Drug-driving limits and roadside testing to be considered by MSPs

Drug-driving limits and roadside testing to be considered by MSPs

A new zero-tolerance limit for drug-driving and the introduction of roadside testing is to be considered by MSPs.

It would see limits set on eight drugs most associated with illegal use where any claims of accidental exposure can be ruled out.

Drugs associated with medical use would also have limits based on impairment and risk to road safety.

Community safety minister Ash Denham will give evidence to the Scottish Parliament’s Justice Committee on Tuesday morning.

If approved, the new limits will come into force on October 21.

She said: “Once these new regulations are in place, Scotland will have the toughest criminal law approach on drink and drug-driving in the UK with the lowest drink-driving limit and drug-driving limits through this new offence.

“Drug-driving is completely unacceptable, and we will continue to use all of the tools at our disposal to prevent the avoidable deaths and damage caused by those who drive under the influence of drugs.

“We hope the new offence will act as a clear deterrent for those who may wish to take drugs and drive.”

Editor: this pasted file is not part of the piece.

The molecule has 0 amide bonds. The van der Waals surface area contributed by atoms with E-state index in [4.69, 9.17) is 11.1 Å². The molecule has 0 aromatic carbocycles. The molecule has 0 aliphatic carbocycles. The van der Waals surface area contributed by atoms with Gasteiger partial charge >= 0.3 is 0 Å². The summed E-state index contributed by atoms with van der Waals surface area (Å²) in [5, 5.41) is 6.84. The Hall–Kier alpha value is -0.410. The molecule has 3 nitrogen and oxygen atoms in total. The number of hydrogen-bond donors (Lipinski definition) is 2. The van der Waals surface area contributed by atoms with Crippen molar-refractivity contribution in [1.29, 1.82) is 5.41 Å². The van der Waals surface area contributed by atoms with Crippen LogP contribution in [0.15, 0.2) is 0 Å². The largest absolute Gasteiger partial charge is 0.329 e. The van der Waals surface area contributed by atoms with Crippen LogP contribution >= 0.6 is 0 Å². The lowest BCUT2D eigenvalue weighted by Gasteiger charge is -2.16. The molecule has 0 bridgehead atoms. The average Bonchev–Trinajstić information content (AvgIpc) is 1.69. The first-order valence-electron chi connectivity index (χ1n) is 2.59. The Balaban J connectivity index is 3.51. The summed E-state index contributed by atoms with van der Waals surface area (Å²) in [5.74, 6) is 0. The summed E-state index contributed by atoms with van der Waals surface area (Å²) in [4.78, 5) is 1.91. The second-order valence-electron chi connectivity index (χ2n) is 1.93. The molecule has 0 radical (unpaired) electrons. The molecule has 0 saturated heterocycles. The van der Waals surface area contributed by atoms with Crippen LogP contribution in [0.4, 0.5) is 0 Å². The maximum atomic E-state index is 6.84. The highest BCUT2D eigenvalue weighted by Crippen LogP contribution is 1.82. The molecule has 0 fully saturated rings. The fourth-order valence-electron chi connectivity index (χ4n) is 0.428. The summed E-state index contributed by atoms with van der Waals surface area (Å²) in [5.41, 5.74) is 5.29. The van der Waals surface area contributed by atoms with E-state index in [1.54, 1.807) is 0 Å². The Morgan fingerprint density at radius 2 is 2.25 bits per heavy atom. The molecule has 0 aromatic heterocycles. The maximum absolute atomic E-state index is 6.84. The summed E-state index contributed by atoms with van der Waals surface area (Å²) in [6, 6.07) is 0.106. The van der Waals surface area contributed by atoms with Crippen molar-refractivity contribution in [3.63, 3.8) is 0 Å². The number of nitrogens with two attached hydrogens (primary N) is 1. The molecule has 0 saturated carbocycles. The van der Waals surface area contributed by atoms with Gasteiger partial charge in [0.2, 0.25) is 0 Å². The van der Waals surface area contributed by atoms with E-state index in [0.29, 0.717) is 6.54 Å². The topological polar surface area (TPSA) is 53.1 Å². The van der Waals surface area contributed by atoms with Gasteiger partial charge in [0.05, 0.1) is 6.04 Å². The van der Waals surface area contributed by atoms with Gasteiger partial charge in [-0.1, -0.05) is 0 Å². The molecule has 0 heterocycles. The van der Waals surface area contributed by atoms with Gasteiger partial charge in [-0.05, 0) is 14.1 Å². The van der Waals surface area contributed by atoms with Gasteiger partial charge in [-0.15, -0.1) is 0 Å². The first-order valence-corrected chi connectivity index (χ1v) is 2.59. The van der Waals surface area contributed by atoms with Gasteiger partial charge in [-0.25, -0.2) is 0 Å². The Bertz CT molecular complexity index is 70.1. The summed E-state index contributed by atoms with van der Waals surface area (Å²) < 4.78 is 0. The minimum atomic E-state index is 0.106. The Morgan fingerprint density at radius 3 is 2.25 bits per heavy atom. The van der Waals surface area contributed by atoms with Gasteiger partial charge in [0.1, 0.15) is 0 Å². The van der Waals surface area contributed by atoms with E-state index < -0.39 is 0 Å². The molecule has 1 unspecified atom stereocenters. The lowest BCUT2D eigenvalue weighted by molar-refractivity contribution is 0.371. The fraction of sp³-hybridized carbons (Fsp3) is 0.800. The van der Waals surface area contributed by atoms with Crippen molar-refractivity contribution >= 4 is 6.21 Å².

The UK Government’s Crime and Courts Act 2013 made “driving or being in charge of a motor vehicle with concentration of specified controlled drug above specified limit” an offence.

While the penalties for drink or drug-driving are reserved to Westminster, providing specified limits for drugs is a devolved matter.

  • Minimum 12-month driving ban
  • Up to six months in prison
  • Fine of up to £5,000

The drugs proposed to have a zero-tolerance limit are benzoylecgonine, cocaine, cannabis and cannabinol, ketamine, LSD, methylamphetamine, MDMA/ecstasy, and heroin and diamorphine.

Medicinal drugs with impairment-based limits would be clonazepam, diazepam, flunitrazepam, lorazepam, methadone, morphine, oxazepam and temazepam.

Those taking medication as part of a prescription can claim medical defence with any new ruling, but would still be prosecuted under the existing impairment offence.

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